False Breaks: the Fakeout

Tricks of the Trade

If a market professional sits with a large sell order and the stock is consolidating (a sign that the market is in equilibrium) he knows that he cannot merely dump his orders on the market. That would upset that equilibrium and he would be selling into a weak market, chasing prices down. The golden rule is: sell into strength, so our trader bides his time and waits for the market to test resistance at the top of the range. If impatient, he may even help to nudge prices across the line with a few well-timed buy orders.

Trading Breakouts Trading breakouts from a consolidation pattern is one of the most popular and (in the past) most profitable trades that a trader can make. The problem is that everyone knows this. It is fairly easy to identify a consolidation pattern and to identify the resistance level that everyone is watching. If not a round number there will be at least one, if not many, highs at the same level.

As soon as price crosses the line there is a tremor of excitement. Conditional buy orders placed in anticipation of a breakout are triggered. Traders watching their screens notice the activity and send in a flood of new buy orders; everyone hopes to get on board before price rallies too far above the former resistance levels. And who is standing in the face of the rally, happy to accommodate them? Our market professional releases a steady stream of sell-orders into the market, careful not to saturate the market until he has offloaded most of his stock.

Other professionals pick up on what is happening and start shorting the stock. The rally fizzles and the punters are left high and dry. Price retreats back below the new support level (formerly resistance) and triggers their stops. A fresh round of selling ensues as the punters struggle to clear their positions. The professionals cover their short positions and go home having made a tidy profit for a few hours work. It's a hard game -- you have to live by your wits -- but the rewards are big.

Our market professional reports back to his clients that he has offloaded the large parcel of stock at well above the average price traded over the past few days. They congratulate themselves and are happy to pay his fat commission -- he has earned it.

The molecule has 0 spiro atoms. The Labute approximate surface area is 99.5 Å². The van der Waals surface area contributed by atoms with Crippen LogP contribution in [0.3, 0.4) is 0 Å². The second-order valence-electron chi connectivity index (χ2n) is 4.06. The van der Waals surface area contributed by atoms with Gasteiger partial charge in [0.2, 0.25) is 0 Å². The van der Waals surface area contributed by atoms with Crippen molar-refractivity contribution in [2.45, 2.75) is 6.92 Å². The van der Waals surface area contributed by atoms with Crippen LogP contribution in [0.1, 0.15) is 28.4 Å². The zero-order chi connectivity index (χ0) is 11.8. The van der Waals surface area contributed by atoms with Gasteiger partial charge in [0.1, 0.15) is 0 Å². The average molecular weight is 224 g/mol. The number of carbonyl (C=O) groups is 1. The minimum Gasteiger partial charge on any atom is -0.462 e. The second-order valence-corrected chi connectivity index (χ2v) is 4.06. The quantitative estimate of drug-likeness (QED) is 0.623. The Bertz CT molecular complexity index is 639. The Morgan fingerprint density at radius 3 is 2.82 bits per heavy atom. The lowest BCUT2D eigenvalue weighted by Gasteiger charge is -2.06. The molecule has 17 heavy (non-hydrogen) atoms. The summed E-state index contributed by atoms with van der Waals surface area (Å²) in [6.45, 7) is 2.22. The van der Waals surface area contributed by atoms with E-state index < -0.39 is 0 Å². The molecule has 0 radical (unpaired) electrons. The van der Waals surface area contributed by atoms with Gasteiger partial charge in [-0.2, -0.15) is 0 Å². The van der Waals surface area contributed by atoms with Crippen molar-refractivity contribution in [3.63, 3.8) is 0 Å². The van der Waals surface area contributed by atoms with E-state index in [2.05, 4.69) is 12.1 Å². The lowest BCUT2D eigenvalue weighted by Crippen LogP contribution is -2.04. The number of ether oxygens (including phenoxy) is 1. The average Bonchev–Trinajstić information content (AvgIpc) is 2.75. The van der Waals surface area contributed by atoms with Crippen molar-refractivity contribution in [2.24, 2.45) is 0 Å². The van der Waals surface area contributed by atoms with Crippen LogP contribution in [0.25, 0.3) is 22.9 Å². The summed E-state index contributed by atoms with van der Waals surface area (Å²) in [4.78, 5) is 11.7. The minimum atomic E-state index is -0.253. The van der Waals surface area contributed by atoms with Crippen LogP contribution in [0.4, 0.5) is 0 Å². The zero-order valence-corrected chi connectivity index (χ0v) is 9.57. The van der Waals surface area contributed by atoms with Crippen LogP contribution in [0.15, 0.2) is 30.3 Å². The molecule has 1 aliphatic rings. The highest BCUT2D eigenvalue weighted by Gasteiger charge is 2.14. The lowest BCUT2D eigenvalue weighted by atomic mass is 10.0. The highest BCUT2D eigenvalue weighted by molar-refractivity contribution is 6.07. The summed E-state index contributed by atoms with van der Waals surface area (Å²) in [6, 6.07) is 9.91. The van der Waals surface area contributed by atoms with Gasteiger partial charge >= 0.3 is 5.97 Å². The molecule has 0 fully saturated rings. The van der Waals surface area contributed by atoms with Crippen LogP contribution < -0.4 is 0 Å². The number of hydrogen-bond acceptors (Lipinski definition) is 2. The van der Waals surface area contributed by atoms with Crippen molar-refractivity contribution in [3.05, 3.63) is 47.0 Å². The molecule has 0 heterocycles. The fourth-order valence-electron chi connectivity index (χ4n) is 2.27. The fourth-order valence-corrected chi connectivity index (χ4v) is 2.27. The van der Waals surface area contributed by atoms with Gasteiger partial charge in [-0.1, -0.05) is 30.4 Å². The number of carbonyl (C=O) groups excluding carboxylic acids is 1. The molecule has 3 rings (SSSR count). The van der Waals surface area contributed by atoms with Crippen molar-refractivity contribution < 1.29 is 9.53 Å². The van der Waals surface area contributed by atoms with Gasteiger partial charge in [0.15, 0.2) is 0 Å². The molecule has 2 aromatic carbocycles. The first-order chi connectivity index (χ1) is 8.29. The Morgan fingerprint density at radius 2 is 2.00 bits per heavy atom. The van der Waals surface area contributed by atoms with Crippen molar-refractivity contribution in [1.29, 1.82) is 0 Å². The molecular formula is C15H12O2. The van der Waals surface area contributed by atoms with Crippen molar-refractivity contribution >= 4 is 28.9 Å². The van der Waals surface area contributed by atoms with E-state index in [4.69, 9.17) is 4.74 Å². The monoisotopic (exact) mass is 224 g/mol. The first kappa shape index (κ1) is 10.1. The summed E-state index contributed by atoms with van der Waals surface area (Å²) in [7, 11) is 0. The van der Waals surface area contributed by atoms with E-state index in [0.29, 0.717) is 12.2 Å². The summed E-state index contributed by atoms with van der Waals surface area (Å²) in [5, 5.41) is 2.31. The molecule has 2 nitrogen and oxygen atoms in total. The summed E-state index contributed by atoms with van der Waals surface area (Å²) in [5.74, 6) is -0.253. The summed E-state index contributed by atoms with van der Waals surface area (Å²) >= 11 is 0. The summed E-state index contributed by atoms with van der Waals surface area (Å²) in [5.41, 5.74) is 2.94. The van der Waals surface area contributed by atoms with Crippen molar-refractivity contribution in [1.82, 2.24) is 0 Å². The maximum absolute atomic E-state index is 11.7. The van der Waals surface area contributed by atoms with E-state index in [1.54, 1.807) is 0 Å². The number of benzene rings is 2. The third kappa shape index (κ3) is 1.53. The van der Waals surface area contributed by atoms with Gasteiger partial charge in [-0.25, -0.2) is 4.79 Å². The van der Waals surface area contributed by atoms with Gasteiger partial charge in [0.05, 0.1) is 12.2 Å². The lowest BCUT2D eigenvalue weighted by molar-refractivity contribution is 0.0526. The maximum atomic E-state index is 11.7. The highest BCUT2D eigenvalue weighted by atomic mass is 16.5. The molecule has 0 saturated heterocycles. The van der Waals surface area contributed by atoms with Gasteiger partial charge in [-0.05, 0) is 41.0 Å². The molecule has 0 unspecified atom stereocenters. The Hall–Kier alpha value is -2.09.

Westpac Banking Corporation on the ASX had started to rally in early 2003 after a broad double-bottom and a shakeout below $13.00. The stock entered a narrow consolidation, with low volume for the three days starting at [2]. A shakeout follows at [3]:

  • a break through resistance;
  • the rally meets with strong selling;
  • price is driven back below the resistance level;
  • all in the same day.
consolidation starts on higher volume volume declines as equilibrium reached false break with heavy selling into the breakout and a close back below resistance attempted breakout meets strong resistance smaller false break - buyers are more cautious real breakout with opening gap and strong blue candle further selling into the rally low volume on consolidation high volume on false break signals heavy selling high volume signals resistance normal volumes WBC chart showing consolidation followed by shakeout in March 2003

Punters are more cautious the second time at [5], with a narrow price range and lower volumes. Then we have a real breakout at [6], with a gap above the resistance line and a strong blue bar on average volume. The rally meets further selling at [7] before it continues on its' way.


Most false breaks expire on the same day but you do get larger patterns that occur over a week or more. These false breaks occur in a larger time frame. Broad patterns, encompassing a false break above a primary resistance level, are the most powerful and often forewarn of a primary trend reversal.